Tech guru Mary Meeker declares 2015 peak iPhone, voice as the new touchscreen in latest report

Venture capitalist Mary Meeker, a partner with Silicon Valley firm Kleiner Perkins Caufield & Byers, is widely seen as something of a futurist in the tech industry: she was an early champion of Dell, Microsoft, Intuit, Netscape, Yahoo!, Amazon, and eBay; served as the lead manager for Google Inc.’s initial IPO back in 2004; and since joining KPCB in 2010 has led or participated in more than 20 deals, including investments in Spotify, Twitter, Groupon, and Facebook.

She’s also known for her comprehensive annual reports, and recently delivered her latest at Vox Media’s Code Conference on June 1.

Among the highlights:

  • After rapid growth at the turn of the century, new Internet users will continue to be harder to come by because of widespread adoption in developed markets, and significant barriers in developing ones.
  • Meeker identified five of the past two decades’ “epic” drivers of growth that she said are “losing mojo”: connectivity growth, which has slowed; emerging country growth, with formerly underdeveloped regions such as China and the Middle East having risen from 43 per cent of global GDP growth to 69 per cent; government spending, which has resulted in rising debt and is now being curbed; personal borrowing, which had been fuelled by low interest rates but is now slowing down; and population growth, which is now shrinking.
  • Online advertising effectiveness still has a long way to go, she said: While Google has proven online advertising can work, with $75 billion in revenues last year, 81 per cent of Internet users mute online video, 62 per cent report being annoyed with a the brand when forced to watch a video to access content, and 93 per cent report considering ad blocking software.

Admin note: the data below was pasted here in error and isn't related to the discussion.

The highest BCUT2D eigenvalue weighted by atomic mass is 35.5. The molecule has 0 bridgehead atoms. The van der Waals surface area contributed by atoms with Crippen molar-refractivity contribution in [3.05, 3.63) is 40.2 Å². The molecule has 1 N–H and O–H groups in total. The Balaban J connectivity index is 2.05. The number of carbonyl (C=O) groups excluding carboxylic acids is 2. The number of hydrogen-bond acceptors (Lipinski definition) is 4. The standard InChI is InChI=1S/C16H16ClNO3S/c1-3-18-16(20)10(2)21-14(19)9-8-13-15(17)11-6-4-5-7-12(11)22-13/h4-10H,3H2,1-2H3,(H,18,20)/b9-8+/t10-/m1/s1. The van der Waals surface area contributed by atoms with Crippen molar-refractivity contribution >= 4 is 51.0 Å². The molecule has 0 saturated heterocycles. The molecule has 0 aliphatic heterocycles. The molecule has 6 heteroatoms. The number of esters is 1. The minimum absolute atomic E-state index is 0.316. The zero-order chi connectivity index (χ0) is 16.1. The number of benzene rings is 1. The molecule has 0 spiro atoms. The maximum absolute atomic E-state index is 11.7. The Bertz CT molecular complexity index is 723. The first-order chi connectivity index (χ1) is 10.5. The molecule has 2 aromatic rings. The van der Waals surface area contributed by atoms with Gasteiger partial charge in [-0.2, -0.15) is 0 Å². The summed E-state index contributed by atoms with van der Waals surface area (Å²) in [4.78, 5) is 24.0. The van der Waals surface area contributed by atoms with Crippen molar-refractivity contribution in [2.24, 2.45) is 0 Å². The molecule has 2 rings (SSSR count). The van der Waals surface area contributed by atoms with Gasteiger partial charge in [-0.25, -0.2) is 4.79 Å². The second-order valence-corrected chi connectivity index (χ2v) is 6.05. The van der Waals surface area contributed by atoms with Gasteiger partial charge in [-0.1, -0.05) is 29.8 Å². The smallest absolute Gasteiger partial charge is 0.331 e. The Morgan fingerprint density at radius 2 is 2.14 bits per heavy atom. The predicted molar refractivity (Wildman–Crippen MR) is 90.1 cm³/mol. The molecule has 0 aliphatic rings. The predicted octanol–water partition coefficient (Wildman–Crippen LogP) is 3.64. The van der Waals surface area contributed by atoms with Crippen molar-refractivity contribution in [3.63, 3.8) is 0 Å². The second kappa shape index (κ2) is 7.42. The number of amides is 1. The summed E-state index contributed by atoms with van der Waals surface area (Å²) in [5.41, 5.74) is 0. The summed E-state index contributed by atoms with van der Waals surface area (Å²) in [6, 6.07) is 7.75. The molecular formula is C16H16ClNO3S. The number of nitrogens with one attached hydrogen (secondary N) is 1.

• To combat this impression, Meeker offered eight guidelines, saying advertisers need to focus on making content that’s authentic; entertaining; evokes emotion; is relatable; useful; gives the viewer control; that can work with the sound off; and doesn’t interrupt the experience, rather than focusing on selling a product.
  • It turns out users are embracing sponsored Snapchat lenses and Facebook filters:

    Meeker diagram 2

  • Social media and chat are by far the best way for businesses to engage millennials, with 48 per cent citing Internet or social media as their first choice for contact. The worst way is by telephone, which remains the top choice by far for baby boomers and the elderly, and for Generation X (though not by much).

    Meeker diagram 3

  • Meeker believes that voice input could eventually replace touchscreens and keyboards alike, noting that the average person can speak 150 words per minute versus typing 40 words per minute, and is ideally suited for the Internet of Things. The barriers, she acknowledged, were accuracy and speed: “As speech recognition accuracy goes from, say, 95 per cent to 99 per cent, all of us in the room will go from barely using it today to using it all the time,” she quoted Andrew Ng, chief scientist of Chinese web services company Baidu, as saying. “Most people underestimate the difference between 95 per cent and 99 per cent accuracy – 99 per cent is a game changer.”
  • iPhone sales may have peaked in 2015, Meeker indicated, while sales of Amazon’s Echo device are just beginning to take off: More than 1 million of the latter were sold in the first quarter of 2016, while iOS smartphone unit shipments went from an all-time high of 231 million in 2015 to an estimate of just over 200 million in 2016.
  • Consumer data privacy concerns are going up: 45 per cent are more worried about their online privacy than a year ago, Meeker indicated, with 74 per cent limiting their online activity in the past year because of privacy concerns. Ninety-six per cent of users are also “very” or “somewhat” concerned about data privacy and how companies use customer data.

Meeker’s speech was accompanied by a 213-page slideshow, which you can check out below:

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Eric Emin Wood
Eric Emin Wood
Former editor of turned consultant with public relations firm Porter Novelli. When not writing for the tech industry enjoys photography, movies, travelling, the Oxford comma, and will talk your ear off about animation if you give him an opening.

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